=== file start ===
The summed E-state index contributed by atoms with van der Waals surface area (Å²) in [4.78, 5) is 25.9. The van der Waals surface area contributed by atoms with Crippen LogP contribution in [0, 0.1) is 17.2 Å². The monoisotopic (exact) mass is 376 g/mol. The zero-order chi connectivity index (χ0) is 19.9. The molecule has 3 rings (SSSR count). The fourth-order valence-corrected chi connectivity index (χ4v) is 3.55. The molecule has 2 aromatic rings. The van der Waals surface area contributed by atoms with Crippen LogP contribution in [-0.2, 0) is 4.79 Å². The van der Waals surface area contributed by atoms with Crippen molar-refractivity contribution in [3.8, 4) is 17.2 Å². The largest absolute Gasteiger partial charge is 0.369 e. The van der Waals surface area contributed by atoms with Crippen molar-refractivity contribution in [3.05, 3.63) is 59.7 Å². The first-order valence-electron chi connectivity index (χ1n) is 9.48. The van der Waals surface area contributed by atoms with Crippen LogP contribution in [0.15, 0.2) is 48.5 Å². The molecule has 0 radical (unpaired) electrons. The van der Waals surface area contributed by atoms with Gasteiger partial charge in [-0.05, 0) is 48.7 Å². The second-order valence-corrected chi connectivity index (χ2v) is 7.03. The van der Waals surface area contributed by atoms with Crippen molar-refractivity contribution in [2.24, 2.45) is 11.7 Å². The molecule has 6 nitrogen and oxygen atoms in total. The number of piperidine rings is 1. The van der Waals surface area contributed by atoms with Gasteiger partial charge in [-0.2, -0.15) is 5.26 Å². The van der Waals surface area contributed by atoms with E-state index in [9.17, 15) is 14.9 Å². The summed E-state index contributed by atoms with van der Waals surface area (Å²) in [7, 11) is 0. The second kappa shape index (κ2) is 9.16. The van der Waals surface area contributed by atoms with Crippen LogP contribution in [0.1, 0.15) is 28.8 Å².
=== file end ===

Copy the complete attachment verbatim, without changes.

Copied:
The summed E-state index contributed by atoms with van der Waals surface area (Å²) in [4.78, 5) is 25.9. The van der Waals surface area contributed by atoms with Crippen LogP contribution in [0, 0.1) is 17.2 Å². The monoisotopic (exact) mass is 376 g/mol. The zero-order chi connectivity index (χ0) is 19.9. The molecule has 3 rings (SSSR count). The fourth-order valence-corrected chi connectivity index (χ4v) is 3.55. The molecule has 2 aromatic rings. The van der Waals surface area contributed by atoms with Crippen LogP contribution in [-0.2, 0) is 4.79 Å². The van der Waals surface area contributed by atoms with Crippen molar-refractivity contribution in [3.8, 4) is 17.2 Å². The largest absolute Gasteiger partial charge is 0.369 e. The van der Waals surface area contributed by atoms with Crippen molar-refractivity contribution in [3.05, 3.63) is 59.7 Å². The first-order valence-electron chi connectivity index (χ1n) is 9.48. The van der Waals surface area contributed by atoms with Crippen LogP contribution in [0.15, 0.2) is 48.5 Å². The molecule has 0 radical (unpaired) electrons. The van der Waals surface area contributed by atoms with Gasteiger partial charge in [-0.05, 0) is 48.7 Å². The second-order valence-corrected chi connectivity index (χ2v) is 7.03. The van der Waals surface area contributed by atoms with Crippen molar-refractivity contribution in [2.24, 2.45) is 11.7 Å². The molecule has 6 nitrogen and oxygen atoms in total. The number of piperidine rings is 1. The van der Waals surface area contributed by atoms with Gasteiger partial charge in [-0.2, -0.15) is 5.26 Å². The van der Waals surface area contributed by atoms with E-state index in [9.17, 15) is 14.9 Å². The summed E-state index contributed by atoms with van der Waals surface area (Å²) in [7, 11) is 0. The second kappa shape index (κ2) is 9.16. The van der Waals surface area contributed by atoms with Crippen LogP contribution in [0.1, 0.15) is 28.8 Å².